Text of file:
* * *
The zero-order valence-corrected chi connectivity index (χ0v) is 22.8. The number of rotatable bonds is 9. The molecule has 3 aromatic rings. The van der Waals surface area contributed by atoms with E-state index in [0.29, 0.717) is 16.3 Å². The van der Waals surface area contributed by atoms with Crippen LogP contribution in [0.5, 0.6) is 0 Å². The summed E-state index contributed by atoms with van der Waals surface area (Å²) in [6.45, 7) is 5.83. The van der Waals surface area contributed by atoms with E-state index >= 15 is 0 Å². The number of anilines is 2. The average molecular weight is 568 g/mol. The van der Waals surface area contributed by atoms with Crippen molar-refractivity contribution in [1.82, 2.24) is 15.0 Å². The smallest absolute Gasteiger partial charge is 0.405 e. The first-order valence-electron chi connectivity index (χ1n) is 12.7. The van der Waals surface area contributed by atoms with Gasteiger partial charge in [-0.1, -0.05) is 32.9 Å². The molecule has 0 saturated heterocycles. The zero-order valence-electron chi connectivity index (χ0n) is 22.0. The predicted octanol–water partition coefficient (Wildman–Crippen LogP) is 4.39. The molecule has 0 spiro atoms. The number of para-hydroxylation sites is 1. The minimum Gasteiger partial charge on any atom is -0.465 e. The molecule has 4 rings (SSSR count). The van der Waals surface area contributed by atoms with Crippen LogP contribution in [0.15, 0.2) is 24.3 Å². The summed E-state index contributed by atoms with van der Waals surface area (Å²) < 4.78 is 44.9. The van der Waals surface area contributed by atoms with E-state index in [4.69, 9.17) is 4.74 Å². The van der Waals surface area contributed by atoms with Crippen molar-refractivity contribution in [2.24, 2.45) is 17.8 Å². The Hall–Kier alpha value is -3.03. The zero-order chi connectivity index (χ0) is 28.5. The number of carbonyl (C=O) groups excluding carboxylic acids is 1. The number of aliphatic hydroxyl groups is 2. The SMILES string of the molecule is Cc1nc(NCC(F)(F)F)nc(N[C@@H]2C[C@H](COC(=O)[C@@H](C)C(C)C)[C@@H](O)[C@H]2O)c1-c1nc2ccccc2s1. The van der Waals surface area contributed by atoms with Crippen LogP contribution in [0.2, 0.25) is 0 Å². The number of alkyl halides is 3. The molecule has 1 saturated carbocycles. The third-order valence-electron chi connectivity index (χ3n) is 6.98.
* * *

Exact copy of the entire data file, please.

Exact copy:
The zero-order valence-corrected chi connectivity index (χ0v) is 22.8. The number of rotatable bonds is 9. The molecule has 3 aromatic rings. The van der Waals surface area contributed by atoms with E-state index in [0.29, 0.717) is 16.3 Å². The van der Waals surface area contributed by atoms with Crippen LogP contribution in [0.5, 0.6) is 0 Å². The summed E-state index contributed by atoms with van der Waals surface area (Å²) in [6.45, 7) is 5.83. The van der Waals surface area contributed by atoms with E-state index >= 15 is 0 Å². The number of anilines is 2. The average molecular weight is 568 g/mol. The van der Waals surface area contributed by atoms with Crippen molar-refractivity contribution in [1.82, 2.24) is 15.0 Å². The smallest absolute Gasteiger partial charge is 0.405 e. The first-order valence-electron chi connectivity index (χ1n) is 12.7. The van der Waals surface area contributed by atoms with Gasteiger partial charge in [-0.1, -0.05) is 32.9 Å². The molecule has 0 saturated heterocycles. The zero-order valence-electron chi connectivity index (χ0n) is 22.0. The predicted octanol–water partition coefficient (Wildman–Crippen LogP) is 4.39. The molecule has 0 spiro atoms. The number of para-hydroxylation sites is 1. The minimum Gasteiger partial charge on any atom is -0.465 e. The molecule has 4 rings (SSSR count). The van der Waals surface area contributed by atoms with Crippen LogP contribution in [0.15, 0.2) is 24.3 Å². The summed E-state index contributed by atoms with van der Waals surface area (Å²) < 4.78 is 44.9. The van der Waals surface area contributed by atoms with E-state index in [4.69, 9.17) is 4.74 Å². The van der Waals surface area contributed by atoms with Crippen molar-refractivity contribution in [2.24, 2.45) is 17.8 Å². The Hall–Kier alpha value is -3.03. The zero-order chi connectivity index (χ0) is 28.5. The number of carbonyl (C=O) groups excluding carboxylic acids is 1. The number of aliphatic hydroxyl groups is 2. The SMILES string of the molecule is Cc1nc(NCC(F)(F)F)nc(N[C@@H]2C[C@H](COC(=O)[C@@H](C)C(C)C)[C@@H](O)[C@H]2O)c1-c1nc2ccccc2s1. The van der Waals surface area contributed by atoms with Crippen LogP contribution in [0.2, 0.25) is 0 Å². The number of alkyl halides is 3. The molecule has 1 saturated carbocycles. The third-order valence-electron chi connectivity index (χ3n) is 6.98.